Next topic: Black Friday in America and Ndidi the Undercover Artful Dodger. Watch this space.

Monday, November 13, 2006

Naija Film Blueprint

A friend of mine wrote and sent this to me over a year ago, and I still think it's one of the funniest things I've ever read. I'm sort of down-in-the-dumps these days and have been looking for a pick-me-up. Turns out, this was it. So for any other avid Nigerian movie fans who might be mourning the advent of winter, I present - on behalf of "Marrow" - the blueprint for making the well-rounded Nigerian movie:

My wife and I are keen watchers of Nigerian films and are always tickled by the inescapable similarities that seem to spring up in virtually every other movie. So here is your very own blueprint to making a Naija film. Follow these golden rules and you too can tap in to an estimated £120 million industry.

1.It is unthinkable that your protagonist goes through this film without some kind of family intervention. Even if he is currently without a family, he has either lost them at an early age or will magically acquire a new one during the course of the film. If I'm watching a movie with Russell Crowe in it, I am not concerned about his relationship with his mother nor do I particularly care if he is regularly sending money to his brother in the village. Too much information!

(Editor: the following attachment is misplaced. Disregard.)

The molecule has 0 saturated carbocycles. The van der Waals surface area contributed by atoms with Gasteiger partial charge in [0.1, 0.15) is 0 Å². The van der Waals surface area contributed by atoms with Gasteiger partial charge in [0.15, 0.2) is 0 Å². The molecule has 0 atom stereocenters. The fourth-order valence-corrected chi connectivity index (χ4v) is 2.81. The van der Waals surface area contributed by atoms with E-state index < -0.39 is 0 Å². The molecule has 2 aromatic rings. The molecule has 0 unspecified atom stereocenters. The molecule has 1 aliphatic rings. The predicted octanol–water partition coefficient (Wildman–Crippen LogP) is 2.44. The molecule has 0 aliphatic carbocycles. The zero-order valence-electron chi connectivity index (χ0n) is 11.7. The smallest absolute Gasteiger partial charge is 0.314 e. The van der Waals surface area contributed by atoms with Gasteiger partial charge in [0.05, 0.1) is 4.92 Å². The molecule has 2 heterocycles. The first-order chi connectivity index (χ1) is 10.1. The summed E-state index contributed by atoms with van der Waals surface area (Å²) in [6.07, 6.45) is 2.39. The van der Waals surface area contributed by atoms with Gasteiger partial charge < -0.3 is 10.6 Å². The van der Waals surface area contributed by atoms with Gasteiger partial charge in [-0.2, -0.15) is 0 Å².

2.When a character is deported/returns from America, he will immediately adopt an incomprehensible dialect This dialect is unique to Nigerian films and contains a disproportionate number of Rs , every other sentence ends in 'men' and affords a liberal use of expletives. This clearly means you have been to America. The character will also be decked up in a variety of tank tops or equally skimpy outfits. There is obviously not enough cloth in Yankee to make complete outfits.

3.Every polygamous family is doomed. Stepmothers in particular are to be avoided of you want to survive in a Naija film. The minute you hear stepm.... fade, just fade. She will kill your ass.